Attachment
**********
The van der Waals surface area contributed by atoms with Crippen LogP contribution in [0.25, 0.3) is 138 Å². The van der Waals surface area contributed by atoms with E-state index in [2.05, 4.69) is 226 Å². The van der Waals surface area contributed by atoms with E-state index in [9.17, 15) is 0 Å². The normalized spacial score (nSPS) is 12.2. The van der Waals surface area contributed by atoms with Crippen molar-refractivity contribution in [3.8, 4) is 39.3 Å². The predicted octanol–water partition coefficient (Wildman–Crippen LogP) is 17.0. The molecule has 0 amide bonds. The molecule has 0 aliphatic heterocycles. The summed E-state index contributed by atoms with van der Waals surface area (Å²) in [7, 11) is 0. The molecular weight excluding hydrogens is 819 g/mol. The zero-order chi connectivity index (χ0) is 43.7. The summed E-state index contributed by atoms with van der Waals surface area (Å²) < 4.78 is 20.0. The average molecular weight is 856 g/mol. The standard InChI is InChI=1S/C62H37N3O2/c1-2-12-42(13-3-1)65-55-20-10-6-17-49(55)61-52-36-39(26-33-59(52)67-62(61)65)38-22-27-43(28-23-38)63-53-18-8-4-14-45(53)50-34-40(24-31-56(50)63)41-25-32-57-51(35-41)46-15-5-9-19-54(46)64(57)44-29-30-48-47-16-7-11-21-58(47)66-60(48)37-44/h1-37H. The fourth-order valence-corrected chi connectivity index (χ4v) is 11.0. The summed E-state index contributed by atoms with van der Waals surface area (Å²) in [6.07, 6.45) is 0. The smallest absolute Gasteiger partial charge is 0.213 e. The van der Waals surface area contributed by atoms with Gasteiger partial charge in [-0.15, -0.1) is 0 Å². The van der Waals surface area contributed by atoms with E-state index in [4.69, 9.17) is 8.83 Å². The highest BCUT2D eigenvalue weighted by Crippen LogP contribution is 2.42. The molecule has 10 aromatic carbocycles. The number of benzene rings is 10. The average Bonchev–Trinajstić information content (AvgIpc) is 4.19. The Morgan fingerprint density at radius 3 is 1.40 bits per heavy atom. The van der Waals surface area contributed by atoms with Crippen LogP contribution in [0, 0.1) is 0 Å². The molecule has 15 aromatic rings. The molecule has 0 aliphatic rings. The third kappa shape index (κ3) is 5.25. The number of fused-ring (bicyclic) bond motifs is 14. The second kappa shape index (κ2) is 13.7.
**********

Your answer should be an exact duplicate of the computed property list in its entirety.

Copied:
The van der Waals surface area contributed by atoms with Crippen LogP contribution in [0.25, 0.3) is 138 Å². The van der Waals surface area contributed by atoms with E-state index in [2.05, 4.69) is 226 Å². The van der Waals surface area contributed by atoms with E-state index in [9.17, 15) is 0 Å². The normalized spacial score (nSPS) is 12.2. The van der Waals surface area contributed by atoms with Crippen molar-refractivity contribution in [3.8, 4) is 39.3 Å². The predicted octanol–water partition coefficient (Wildman–Crippen LogP) is 17.0. The molecule has 0 amide bonds. The molecule has 0 aliphatic heterocycles. The summed E-state index contributed by atoms with van der Waals surface area (Å²) in [7, 11) is 0. The molecular weight excluding hydrogens is 819 g/mol. The zero-order chi connectivity index (χ0) is 43.7. The summed E-state index contributed by atoms with van der Waals surface area (Å²) < 4.78 is 20.0. The average molecular weight is 856 g/mol. The standard InChI is InChI=1S/C62H37N3O2/c1-2-12-42(13-3-1)65-55-20-10-6-17-49(55)61-52-36-39(26-33-59(52)67-62(61)65)38-22-27-43(28-23-38)63-53-18-8-4-14-45(53)50-34-40(24-31-56(50)63)41-25-32-57-51(35-41)46-15-5-9-19-54(46)64(57)44-29-30-48-47-16-7-11-21-58(47)66-60(48)37-44/h1-37H. The fourth-order valence-corrected chi connectivity index (χ4v) is 11.0. The summed E-state index contributed by atoms with van der Waals surface area (Å²) in [6.07, 6.45) is 0. The smallest absolute Gasteiger partial charge is 0.213 e. The van der Waals surface area contributed by atoms with Gasteiger partial charge in [-0.15, -0.1) is 0 Å². The van der Waals surface area contributed by atoms with E-state index in [4.69, 9.17) is 8.83 Å². The highest BCUT2D eigenvalue weighted by Crippen LogP contribution is 2.42. The molecule has 10 aromatic carbocycles. The number of benzene rings is 10. The average Bonchev–Trinajstić information content (AvgIpc) is 4.19. The Morgan fingerprint density at radius 3 is 1.40 bits per heavy atom. The van der Waals surface area contributed by atoms with Crippen LogP contribution in [0, 0.1) is 0 Å². The molecule has 15 aromatic rings. The molecule has 0 aliphatic rings. The third kappa shape index (κ3) is 5.25. The number of fused-ring (bicyclic) bond motifs is 14. The second kappa shape index (κ2) is 13.7.